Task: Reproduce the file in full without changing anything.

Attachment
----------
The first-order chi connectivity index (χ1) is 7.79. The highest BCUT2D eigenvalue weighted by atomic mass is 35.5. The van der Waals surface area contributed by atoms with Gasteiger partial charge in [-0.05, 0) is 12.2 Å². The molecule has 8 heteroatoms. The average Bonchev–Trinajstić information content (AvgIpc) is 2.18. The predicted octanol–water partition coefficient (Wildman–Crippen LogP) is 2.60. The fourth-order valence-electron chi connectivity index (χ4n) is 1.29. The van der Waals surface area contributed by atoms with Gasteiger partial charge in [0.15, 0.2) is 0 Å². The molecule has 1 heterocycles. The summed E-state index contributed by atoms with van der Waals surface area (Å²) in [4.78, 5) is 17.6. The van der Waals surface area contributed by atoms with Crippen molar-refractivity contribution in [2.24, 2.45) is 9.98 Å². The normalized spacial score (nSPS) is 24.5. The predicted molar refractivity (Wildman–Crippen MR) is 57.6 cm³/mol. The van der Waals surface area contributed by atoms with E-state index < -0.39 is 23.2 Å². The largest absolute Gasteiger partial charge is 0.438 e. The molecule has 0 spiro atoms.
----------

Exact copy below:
The first-order chi connectivity index (χ1) is 7.79. The highest BCUT2D eigenvalue weighted by atomic mass is 35.5. The van der Waals surface area contributed by atoms with Gasteiger partial charge in [-0.05, 0) is 12.2 Å². The molecule has 8 heteroatoms. The average Bonchev–Trinajstić information content (AvgIpc) is 2.18. The predicted octanol–water partition coefficient (Wildman–Crippen LogP) is 2.60. The fourth-order valence-electron chi connectivity index (χ4n) is 1.29. The van der Waals surface area contributed by atoms with Gasteiger partial charge in [0.15, 0.2) is 0 Å². The molecule has 1 heterocycles. The summed E-state index contributed by atoms with van der Waals surface area (Å²) in [4.78, 5) is 17.6. The van der Waals surface area contributed by atoms with Crippen molar-refractivity contribution in [2.24, 2.45) is 9.98 Å². The normalized spacial score (nSPS) is 24.5. The predicted molar refractivity (Wildman–Crippen MR) is 57.6 cm³/mol. The van der Waals surface area contributed by atoms with E-state index < -0.39 is 23.2 Å². The largest absolute Gasteiger partial charge is 0.438 e. The molecule has 0 spiro atoms.